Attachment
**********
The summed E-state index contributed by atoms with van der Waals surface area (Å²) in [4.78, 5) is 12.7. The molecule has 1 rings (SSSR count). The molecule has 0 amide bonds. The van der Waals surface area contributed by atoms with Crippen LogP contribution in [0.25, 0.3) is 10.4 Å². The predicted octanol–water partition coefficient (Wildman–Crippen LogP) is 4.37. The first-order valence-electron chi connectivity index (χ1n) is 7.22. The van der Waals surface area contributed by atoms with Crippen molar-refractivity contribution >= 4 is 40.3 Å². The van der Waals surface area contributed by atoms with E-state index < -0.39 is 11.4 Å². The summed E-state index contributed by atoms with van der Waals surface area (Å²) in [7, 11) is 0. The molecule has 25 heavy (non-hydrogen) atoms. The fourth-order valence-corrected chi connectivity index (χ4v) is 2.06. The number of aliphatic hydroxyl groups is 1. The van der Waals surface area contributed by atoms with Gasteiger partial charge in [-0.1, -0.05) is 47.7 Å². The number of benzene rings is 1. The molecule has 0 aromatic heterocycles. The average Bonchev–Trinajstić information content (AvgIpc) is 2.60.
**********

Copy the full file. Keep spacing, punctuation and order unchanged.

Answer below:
The summed E-state index contributed by atoms with van der Waals surface area (Å²) in [4.78, 5) is 12.7. The molecule has 1 rings (SSSR count). The molecule has 0 amide bonds. The van der Waals surface area contributed by atoms with Crippen LogP contribution in [0.25, 0.3) is 10.4 Å². The predicted octanol–water partition coefficient (Wildman–Crippen LogP) is 4.37. The first-order valence-electron chi connectivity index (χ1n) is 7.22. The van der Waals surface area contributed by atoms with Crippen molar-refractivity contribution >= 4 is 40.3 Å². The van der Waals surface area contributed by atoms with E-state index < -0.39 is 11.4 Å². The summed E-state index contributed by atoms with van der Waals surface area (Å²) in [7, 11) is 0. The molecule has 25 heavy (non-hydrogen) atoms. The fourth-order valence-corrected chi connectivity index (χ4v) is 2.06. The number of aliphatic hydroxyl groups is 1. The van der Waals surface area contributed by atoms with Gasteiger partial charge in [-0.1, -0.05) is 47.7 Å². The number of benzene rings is 1. The molecule has 0 aromatic heterocycles. The average Bonchev–Trinajstić information content (AvgIpc) is 2.60.